Sure. Good morning Ashwin. I would say, obviously, we provided some booking data today for the merchant business for the full year 2021 plus 20%, obviously suggesting we have a lot of positive momentum from a new sales and execution standpoint heading into 2022. I would highlight a few things. One is we continue to see positive tailwinds coming out of the pandemic for our safer commerce solutions, our omnichannel solutions and our commerce enablement solutions. What we are really seeing with our core merchant customer base is there is strong demand for technology. There is strong demand for efficiency and there is strong demand for solutions that help offset the fact that hiring is very difficult right now. So, the more we can bring to bear on our customers to help them again run their businesses more effectively and find opportunities to grow their business, the more traction we are achieving from a sales perspective than the new market. So, our targets for 2022, I would say, are roughly consistent in terms of growth as to what we achieved in 2021 as a new bookings matter. We have a lot of confidence and momentum heading into the year that we will be able to execute against that.

The last thing I will say is as we started 2022, we have actually brought our U.S. payments business and our GPI business together as a distribution matter, which will allow us to really unleash our relationship managers in the U.S. payments channel on our GPI partner customers. So, this gives us new opportunities, I think to accelerate growth, have a smoother go-to-market motion from a sales and distribution perspective here in the U.S. And I think unlock untapped value that exists in that portfolio of vertical market partners that we have in the GPI business by attacking it with a broader sales force going forward. So, I think we have a lot of confidence around where we are from the new sales and execution. And very simply put, I don’t think we have ever been in a better place as a distribution matter, particularly from a technology-enabled distribution perspective, nor have we been in a better place in terms of the product group solutions and capabilities that we can bring to bear on the market. So, we have a lot of confidence in our ability to continue the trends we saw coming out of 2021 from the new sales and bookings standpoint. And I think, obviously, that underlies the guide that we provided for 2022 as well for the merchant business.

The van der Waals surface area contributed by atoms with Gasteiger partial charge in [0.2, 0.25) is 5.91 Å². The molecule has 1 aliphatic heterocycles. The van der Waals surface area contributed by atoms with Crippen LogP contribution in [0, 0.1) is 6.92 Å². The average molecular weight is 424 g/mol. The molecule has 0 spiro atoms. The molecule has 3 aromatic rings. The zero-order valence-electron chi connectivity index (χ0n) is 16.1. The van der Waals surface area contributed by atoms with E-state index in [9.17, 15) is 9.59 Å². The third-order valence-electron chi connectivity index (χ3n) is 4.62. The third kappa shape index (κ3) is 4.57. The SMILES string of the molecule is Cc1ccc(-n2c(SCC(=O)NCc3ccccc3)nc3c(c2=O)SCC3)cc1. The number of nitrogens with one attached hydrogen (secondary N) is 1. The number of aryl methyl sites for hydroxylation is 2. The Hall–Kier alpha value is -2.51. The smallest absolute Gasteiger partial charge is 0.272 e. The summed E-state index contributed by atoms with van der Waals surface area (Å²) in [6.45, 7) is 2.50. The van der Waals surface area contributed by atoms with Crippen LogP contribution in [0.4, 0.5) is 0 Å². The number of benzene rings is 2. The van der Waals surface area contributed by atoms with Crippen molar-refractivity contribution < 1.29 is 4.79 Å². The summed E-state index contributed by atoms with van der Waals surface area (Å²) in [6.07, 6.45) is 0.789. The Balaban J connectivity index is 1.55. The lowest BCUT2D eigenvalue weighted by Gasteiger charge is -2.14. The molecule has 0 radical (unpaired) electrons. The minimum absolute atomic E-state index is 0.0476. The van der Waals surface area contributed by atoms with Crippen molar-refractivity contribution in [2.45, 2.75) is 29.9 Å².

Ashwin Shirvaikar — Citigroup Incorporated — Analyst

Thank you. These are great details. Maybe a question for Paul, I appreciate the high-level color on overall cadence and the point on 1Q being the toughest comp, I guess is well understood. But could you maybe step into and provide more details on the underlying assumptions for cadence revenues and margins by segment, how that ramps?

Paul Todd — Senior Executive Vice President and Chief Financial Officer

Yeah. So, just as you said, the biggest kind of impact that we would call out would be the whole stimulus impact in the business and consumer. The good thing about that, just as a comparison dynamic, is the stimulus impact is largely secluded to that first quarter. So, we don’t have that kind of playing through the other quarters. I would say at a segment level, if you just kind of take the overall guide and just look at it first at merchant, we are in that kind of low-teens in the first half and then that kind of low-double digit kind of in the second half. And that’s largely just depending on the comp that you are kind of comparing to in the dynamics in that quarter. So, that’s kind of somewhat of a breakout between the first half and the second half. And then I would say, from the issuer business, it’s kind of more higher-single digit growth in the back half, more kind of mid-single digit growth more in the first half, and we do have some kind of ramping of commercial card recovery occurring throughout the year. So, that provides a little more pressure in the first quarter. It kind of improves in the second quarter, the third quarter and fourth quarter.

One thing we did see, and this was underlying the guides, we did see some deceleration between 3Q and 4Q in commercial card in our issuer business. And so we are kind of now projecting that maybe to take some time to recover. And so you are going to kind of see that thing play throughout the year as we do expect commercial card to kind of recover to a more normalized level in a more normalized environment. And finally, on that B and C line, obviously, I called out what the impact is in the first quarter and then it kind of goes to that more mid-single digit, higher-single digit kind of growth rates in the back half of the year as we anniversary that first quarter. So, that kind of gives you a broader context of how we look at next year. Obviously, things will play themselves out. We will give more color as the year progresses, but that’s how we are looking at it right now.

Ashwin Shirvaikar — Citigroup Incorporated — Analyst

Got it. Thank you all for the detail.

Jeff Sloan — Chief Executive Officer

Yeah.

Paul Todd — Senior Executive Vice President and Chief Financial Officer

Thanks Ashwin.

Operator

Your next question comes from the line of James Faucette from Morgan Stanley. Your line is open.

James Faucette — Morgan Stanley — Analyst